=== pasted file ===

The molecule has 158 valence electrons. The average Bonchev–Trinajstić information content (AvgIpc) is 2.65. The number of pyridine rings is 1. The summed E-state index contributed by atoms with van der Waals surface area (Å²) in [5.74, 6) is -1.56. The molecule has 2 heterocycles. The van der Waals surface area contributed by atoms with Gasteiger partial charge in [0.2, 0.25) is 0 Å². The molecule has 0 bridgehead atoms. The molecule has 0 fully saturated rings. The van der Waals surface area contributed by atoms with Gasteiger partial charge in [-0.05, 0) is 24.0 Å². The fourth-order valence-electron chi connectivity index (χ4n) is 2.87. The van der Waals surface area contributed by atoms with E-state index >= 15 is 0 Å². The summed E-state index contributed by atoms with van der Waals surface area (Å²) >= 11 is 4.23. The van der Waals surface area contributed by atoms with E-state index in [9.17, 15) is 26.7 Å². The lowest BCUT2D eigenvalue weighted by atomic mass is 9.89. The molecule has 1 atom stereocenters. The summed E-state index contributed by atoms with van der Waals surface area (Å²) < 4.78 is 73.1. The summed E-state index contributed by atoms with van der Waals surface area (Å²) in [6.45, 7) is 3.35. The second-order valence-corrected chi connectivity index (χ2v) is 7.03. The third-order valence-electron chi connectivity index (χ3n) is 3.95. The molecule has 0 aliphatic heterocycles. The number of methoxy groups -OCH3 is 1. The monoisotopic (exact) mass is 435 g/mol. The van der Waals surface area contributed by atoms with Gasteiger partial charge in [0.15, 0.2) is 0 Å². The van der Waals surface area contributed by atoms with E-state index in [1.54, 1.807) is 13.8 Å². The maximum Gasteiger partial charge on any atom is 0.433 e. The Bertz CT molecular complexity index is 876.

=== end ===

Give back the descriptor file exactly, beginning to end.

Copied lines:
The molecule has 158 valence electrons. The average Bonchev–Trinajstić information content (AvgIpc) is 2.65. The number of pyridine rings is 1. The summed E-state index contributed by atoms with van der Waals surface area (Å²) in [5.74, 6) is -1.56. The molecule has 2 heterocycles. The van der Waals surface area contributed by atoms with Gasteiger partial charge in [0.2, 0.25) is 0 Å². The molecule has 0 bridgehead atoms. The molecule has 0 fully saturated rings. The van der Waals surface area contributed by atoms with Gasteiger partial charge in [-0.05, 0) is 24.0 Å². The fourth-order valence-electron chi connectivity index (χ4n) is 2.87. The van der Waals surface area contributed by atoms with E-state index >= 15 is 0 Å². The summed E-state index contributed by atoms with van der Waals surface area (Å²) >= 11 is 4.23. The van der Waals surface area contributed by atoms with E-state index in [9.17, 15) is 26.7 Å². The lowest BCUT2D eigenvalue weighted by atomic mass is 9.89. The molecule has 1 atom stereocenters. The summed E-state index contributed by atoms with van der Waals surface area (Å²) < 4.78 is 73.1. The summed E-state index contributed by atoms with van der Waals surface area (Å²) in [6.45, 7) is 3.35. The second-order valence-corrected chi connectivity index (χ2v) is 7.03. The third-order valence-electron chi connectivity index (χ3n) is 3.95. The molecule has 0 aliphatic heterocycles. The number of methoxy groups -OCH3 is 1. The monoisotopic (exact) mass is 435 g/mol. The van der Waals surface area contributed by atoms with Gasteiger partial charge in [0.15, 0.2) is 0 Å². The van der Waals surface area contributed by atoms with E-state index in [1.54, 1.807) is 13.8 Å². The maximum Gasteiger partial charge on any atom is 0.433 e. The Bertz CT molecular complexity index is 876.